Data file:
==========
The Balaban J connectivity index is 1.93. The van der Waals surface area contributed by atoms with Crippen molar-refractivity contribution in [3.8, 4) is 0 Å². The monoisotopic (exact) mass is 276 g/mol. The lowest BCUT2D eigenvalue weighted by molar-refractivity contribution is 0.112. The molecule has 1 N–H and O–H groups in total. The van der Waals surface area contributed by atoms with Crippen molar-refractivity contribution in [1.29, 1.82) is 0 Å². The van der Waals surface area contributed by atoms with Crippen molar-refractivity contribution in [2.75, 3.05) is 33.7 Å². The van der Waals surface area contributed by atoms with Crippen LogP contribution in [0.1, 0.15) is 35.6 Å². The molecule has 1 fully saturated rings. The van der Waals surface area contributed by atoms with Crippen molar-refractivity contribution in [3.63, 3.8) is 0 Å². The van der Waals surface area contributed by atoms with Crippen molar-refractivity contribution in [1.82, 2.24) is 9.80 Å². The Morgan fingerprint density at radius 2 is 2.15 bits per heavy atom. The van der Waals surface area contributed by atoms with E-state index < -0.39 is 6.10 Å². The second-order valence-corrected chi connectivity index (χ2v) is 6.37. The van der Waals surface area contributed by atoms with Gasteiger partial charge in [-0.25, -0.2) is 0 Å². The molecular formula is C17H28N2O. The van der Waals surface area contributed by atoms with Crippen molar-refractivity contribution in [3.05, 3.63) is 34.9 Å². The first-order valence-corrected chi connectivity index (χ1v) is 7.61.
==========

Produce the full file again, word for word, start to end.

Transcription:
The Balaban J connectivity index is 1.93. The van der Waals surface area contributed by atoms with Crippen molar-refractivity contribution in [3.8, 4) is 0 Å². The monoisotopic (exact) mass is 276 g/mol. The lowest BCUT2D eigenvalue weighted by molar-refractivity contribution is 0.112. The molecule has 1 N–H and O–H groups in total. The van der Waals surface area contributed by atoms with Crippen molar-refractivity contribution in [1.29, 1.82) is 0 Å². The van der Waals surface area contributed by atoms with Crippen molar-refractivity contribution in [2.75, 3.05) is 33.7 Å². The van der Waals surface area contributed by atoms with Crippen LogP contribution in [0.1, 0.15) is 35.6 Å². The molecule has 1 fully saturated rings. The van der Waals surface area contributed by atoms with Crippen molar-refractivity contribution in [3.63, 3.8) is 0 Å². The van der Waals surface area contributed by atoms with Crippen molar-refractivity contribution in [1.82, 2.24) is 9.80 Å². The Morgan fingerprint density at radius 2 is 2.15 bits per heavy atom. The van der Waals surface area contributed by atoms with E-state index < -0.39 is 6.10 Å². The second-order valence-corrected chi connectivity index (χ2v) is 6.37. The van der Waals surface area contributed by atoms with Gasteiger partial charge in [-0.25, -0.2) is 0 Å². The molecular formula is C17H28N2O. The van der Waals surface area contributed by atoms with Crippen molar-refractivity contribution in [3.05, 3.63) is 34.9 Å². The first-order valence-corrected chi connectivity index (χ1v) is 7.61.